One Team – Different Roles

Which route is right for me?

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Applications are open and close on Friday 6th August 2021.

Applying to become a Police Officer is an exciting time in anyone’s career. For this Degree Holder Entry Programme (DHEP) recruitment campaign we are opening applications for both Uniformed and Detective Entry positions. You can only apply for one entry route so…

How do you choose which route to apply for?

Firstly, you need to take a look at the dedicated information pages for Police Officer Degree Holder Entry Programme and the Detective Entry Programme. On these pages you will find out about the entry routes and can hear from some of our current officers about why they love what they do.

If you choose to apply for the Uniformed Officer route it does not mean that you cannot choose to become a detective further into your career. You will have the opportunity to make applications to all specialisms when you have successfully completed the training.

Check out our latest blog posts featuring films of our Uniformed Officers and Detectives explaining more about the departments they work in.

Applying to become a Police Officer? Watch Jane’s Top Tips – Lancashire Constabulary

One Team Different Roles… which will you choose? – Lancashire Constabulary

Thinking about becoming a Police Officer? – Lancashire Constabulary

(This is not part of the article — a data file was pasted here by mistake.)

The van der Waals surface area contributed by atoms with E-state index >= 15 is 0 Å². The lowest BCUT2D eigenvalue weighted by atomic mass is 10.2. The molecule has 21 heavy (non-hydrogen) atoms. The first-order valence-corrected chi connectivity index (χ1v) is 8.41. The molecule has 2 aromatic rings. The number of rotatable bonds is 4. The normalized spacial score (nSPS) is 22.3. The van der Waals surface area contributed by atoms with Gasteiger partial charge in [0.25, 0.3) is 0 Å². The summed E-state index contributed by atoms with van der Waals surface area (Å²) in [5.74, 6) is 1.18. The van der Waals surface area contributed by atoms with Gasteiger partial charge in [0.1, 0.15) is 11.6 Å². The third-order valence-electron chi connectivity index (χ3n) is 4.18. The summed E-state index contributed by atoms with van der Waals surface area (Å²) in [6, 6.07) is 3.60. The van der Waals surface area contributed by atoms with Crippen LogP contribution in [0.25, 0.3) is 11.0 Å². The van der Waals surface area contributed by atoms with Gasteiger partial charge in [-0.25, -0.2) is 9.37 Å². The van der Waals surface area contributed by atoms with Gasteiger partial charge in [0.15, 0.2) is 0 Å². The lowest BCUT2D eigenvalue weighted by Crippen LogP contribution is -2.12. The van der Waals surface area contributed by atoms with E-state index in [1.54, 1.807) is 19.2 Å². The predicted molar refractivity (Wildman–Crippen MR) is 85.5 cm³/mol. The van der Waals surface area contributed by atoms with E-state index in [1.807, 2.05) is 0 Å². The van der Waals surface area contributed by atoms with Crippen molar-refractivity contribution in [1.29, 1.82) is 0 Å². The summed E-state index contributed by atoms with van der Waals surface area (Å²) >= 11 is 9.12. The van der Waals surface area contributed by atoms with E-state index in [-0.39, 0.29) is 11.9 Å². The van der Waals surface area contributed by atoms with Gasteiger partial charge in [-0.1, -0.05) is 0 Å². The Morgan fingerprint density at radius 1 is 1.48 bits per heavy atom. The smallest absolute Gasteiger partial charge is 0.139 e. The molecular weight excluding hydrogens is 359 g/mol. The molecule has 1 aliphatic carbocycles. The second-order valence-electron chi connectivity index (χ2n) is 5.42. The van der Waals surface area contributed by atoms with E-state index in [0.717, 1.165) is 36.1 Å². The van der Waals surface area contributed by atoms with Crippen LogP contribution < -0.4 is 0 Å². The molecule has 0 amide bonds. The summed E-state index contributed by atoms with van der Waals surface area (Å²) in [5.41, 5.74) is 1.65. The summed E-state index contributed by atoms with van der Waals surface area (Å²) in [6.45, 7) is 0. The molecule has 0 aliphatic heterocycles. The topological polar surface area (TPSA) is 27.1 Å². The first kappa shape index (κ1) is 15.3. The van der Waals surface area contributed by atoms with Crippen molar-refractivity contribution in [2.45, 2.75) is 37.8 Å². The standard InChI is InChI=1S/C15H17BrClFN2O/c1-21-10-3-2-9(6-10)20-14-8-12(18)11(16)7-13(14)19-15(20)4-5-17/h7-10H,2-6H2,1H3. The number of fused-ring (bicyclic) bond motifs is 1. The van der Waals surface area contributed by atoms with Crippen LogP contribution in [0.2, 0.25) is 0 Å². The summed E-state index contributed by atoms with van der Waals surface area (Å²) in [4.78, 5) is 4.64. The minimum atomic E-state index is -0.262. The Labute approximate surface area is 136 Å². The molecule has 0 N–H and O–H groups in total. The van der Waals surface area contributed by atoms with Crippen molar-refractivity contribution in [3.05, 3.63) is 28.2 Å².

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Important update about the Application Form

Our Assistant Chief Constable, Sam Mackenzie offers advice to those completing the application form and offers information particularly around the skills we are looking for to evidence in your application.

To assist you with the first question on the application form, a minority community is currently defined as;

  • Those which originate from Africa, the Caribbean, China, Eastern Europe, the Middle East and all Indian Subcontinent countries, and/or
  • Those representing people with a disability (including mental ill health), and/or
  • LGBTQ+

In order to be an effective officer, we have to be sure you can police within and on behalf of all our communities. This is not a new thing; it is a fundamental part of our history and the principles on which policing is built. Our communities have changed over time and our workforce must reflect this change so we ask all our future officers to demonstrate how they have supported people from a minority community to overcome a challenge in their application form.

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What does this mean for me?

You’ll be asked to evidence this in the first question on the form, so you need to think carefully to make sure you do this question real justice. Tell us about who you have supported, what the challenges were, what you personally did to help them overcome these challenges and what happened because of your interactions.